Microsoft Co-Founder Taps Kenya For Solar

Frontier Friday: Allen’s Vulcan To Offer Small-Scale Solar Plants

Microsoft co-founder Paul Allen has announced plans to sell 10 small-scale solar plants in Kenya that his private company constructed in recent years. Vulcan, Allen’s multi-billion dollar private firm has long been a proponent of clean and affordable energy on the sub-continent.

Vulcan has been operating electricity mini-grids for the pat two years in Samburu and Kajiado, Kenya, respectively. The firm has established a real presence in the country and has worked to connect homes and businesses to solar power as a social tool to transform lives.

Allen has reportedly stated his desire to use leverage power projects in an effort to further demonstrate the business viability of rural mini-grids to investors, empower communities and potentially jumpstart interest among businesses to invest in off-grid power solutions. Reports state Allen is “keen” to inject capital in Kenya’s green energy projects.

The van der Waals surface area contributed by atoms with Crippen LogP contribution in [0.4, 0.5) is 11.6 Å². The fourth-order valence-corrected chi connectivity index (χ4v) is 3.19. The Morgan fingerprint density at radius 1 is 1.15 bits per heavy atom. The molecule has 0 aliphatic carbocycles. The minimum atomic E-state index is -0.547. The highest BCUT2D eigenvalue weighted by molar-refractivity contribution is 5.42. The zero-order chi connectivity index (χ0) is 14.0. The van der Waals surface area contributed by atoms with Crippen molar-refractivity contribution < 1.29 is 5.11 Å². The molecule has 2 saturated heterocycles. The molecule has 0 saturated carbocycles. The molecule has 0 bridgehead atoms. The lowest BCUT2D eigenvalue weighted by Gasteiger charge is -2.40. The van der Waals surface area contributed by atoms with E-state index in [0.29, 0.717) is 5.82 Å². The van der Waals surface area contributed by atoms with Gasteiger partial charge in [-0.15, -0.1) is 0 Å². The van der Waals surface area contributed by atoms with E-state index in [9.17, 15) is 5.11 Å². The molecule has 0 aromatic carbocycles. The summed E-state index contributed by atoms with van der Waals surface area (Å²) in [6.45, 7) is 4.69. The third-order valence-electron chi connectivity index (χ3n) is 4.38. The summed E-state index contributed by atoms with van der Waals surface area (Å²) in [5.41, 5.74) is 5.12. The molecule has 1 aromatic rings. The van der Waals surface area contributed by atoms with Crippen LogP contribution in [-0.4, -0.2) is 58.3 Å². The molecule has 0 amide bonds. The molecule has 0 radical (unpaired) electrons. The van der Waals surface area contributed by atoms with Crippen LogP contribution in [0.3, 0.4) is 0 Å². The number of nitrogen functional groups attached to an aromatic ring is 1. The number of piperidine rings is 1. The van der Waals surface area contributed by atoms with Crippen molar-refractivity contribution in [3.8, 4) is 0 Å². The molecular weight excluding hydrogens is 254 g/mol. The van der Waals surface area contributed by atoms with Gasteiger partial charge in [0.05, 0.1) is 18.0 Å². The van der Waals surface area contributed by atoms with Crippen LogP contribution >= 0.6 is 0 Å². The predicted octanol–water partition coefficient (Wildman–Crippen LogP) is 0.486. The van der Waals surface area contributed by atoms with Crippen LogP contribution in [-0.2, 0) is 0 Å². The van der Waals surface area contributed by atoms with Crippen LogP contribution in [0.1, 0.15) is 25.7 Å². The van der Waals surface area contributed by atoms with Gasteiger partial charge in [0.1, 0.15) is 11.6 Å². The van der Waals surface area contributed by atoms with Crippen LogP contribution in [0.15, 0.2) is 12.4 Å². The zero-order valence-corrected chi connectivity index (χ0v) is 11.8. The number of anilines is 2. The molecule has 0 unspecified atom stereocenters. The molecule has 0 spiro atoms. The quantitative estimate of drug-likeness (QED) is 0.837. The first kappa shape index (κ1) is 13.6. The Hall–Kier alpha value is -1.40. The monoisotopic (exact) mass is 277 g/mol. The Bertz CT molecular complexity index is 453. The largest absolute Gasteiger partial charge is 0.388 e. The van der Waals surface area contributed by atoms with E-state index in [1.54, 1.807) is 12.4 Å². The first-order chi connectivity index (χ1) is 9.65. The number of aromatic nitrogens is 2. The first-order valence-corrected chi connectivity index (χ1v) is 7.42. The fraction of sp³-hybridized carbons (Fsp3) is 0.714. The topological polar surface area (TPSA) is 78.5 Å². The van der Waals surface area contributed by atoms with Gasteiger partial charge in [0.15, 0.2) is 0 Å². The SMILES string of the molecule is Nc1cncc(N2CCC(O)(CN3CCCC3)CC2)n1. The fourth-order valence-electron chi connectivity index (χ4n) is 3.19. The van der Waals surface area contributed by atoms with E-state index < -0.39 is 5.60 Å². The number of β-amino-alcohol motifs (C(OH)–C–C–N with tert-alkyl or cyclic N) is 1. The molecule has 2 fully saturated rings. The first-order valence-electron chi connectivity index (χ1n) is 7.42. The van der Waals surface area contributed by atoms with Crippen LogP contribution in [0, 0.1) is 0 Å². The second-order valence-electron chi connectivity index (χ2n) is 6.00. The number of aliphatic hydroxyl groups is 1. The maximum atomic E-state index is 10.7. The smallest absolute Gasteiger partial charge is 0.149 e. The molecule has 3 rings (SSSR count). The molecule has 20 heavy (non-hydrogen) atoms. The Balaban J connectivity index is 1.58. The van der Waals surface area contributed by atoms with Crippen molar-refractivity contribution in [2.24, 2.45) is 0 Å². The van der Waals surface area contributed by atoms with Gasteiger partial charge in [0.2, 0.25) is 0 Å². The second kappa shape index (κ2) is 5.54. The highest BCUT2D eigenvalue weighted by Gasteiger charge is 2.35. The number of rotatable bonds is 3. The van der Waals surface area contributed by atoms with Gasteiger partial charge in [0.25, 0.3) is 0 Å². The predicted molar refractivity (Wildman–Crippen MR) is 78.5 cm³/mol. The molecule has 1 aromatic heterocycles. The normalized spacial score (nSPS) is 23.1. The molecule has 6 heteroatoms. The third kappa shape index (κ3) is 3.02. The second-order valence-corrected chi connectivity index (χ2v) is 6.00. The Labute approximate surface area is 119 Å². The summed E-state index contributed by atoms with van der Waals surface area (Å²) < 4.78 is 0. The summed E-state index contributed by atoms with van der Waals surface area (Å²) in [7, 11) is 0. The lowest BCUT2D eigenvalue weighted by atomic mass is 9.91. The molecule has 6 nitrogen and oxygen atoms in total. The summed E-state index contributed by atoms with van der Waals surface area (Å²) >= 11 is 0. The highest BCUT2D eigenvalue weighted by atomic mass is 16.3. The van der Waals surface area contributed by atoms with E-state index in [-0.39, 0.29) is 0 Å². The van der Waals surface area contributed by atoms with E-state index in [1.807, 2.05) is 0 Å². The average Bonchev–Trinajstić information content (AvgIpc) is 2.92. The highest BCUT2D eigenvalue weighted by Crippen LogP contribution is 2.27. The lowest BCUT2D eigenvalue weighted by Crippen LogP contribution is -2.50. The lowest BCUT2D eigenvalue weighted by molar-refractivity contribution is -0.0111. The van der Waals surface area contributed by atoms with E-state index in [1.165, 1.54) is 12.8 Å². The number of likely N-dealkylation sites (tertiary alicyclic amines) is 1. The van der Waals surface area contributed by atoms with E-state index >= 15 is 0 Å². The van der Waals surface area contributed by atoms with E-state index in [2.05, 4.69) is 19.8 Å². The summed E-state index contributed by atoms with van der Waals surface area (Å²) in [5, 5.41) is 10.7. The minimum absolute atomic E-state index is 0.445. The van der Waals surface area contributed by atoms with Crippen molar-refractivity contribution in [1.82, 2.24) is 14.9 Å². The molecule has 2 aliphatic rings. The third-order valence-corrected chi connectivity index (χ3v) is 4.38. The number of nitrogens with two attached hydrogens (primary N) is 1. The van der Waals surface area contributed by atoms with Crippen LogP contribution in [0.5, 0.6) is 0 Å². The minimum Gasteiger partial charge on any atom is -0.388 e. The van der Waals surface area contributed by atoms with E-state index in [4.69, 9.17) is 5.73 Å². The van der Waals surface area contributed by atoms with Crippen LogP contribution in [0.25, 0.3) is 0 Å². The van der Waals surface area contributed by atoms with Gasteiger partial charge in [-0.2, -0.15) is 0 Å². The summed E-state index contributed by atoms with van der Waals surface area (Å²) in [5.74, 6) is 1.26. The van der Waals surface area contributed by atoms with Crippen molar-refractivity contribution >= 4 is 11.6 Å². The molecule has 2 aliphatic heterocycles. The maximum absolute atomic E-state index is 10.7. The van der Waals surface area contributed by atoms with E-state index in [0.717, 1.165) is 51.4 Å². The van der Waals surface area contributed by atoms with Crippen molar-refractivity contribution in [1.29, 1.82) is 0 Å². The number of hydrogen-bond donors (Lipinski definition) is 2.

“We are looking to transfer ownership of the mini grids to private investors or government agencies with whom we are having talks,” Courtney Blodget, program officer for Vulcan said recently in Nairobi while on the sidelines of a solar energy conference organized by Netherlands-based SolarPlaza. “We are keen to invest in other strategic renewable energy projects.”

Solar panels in Kenya.

The company has been selling electricity to rural Kenyans at a tariff of between USD 1.80- 4.0 (Kenyan shillings (KES) 180-400 per kilowatt hour (kWh) unit, based on their consumption levels. This is higher than charges for solar power connected to the national grid which stands at KES12 per unit, due in part because clients do not pay any upfront charges for connection to mini-grids.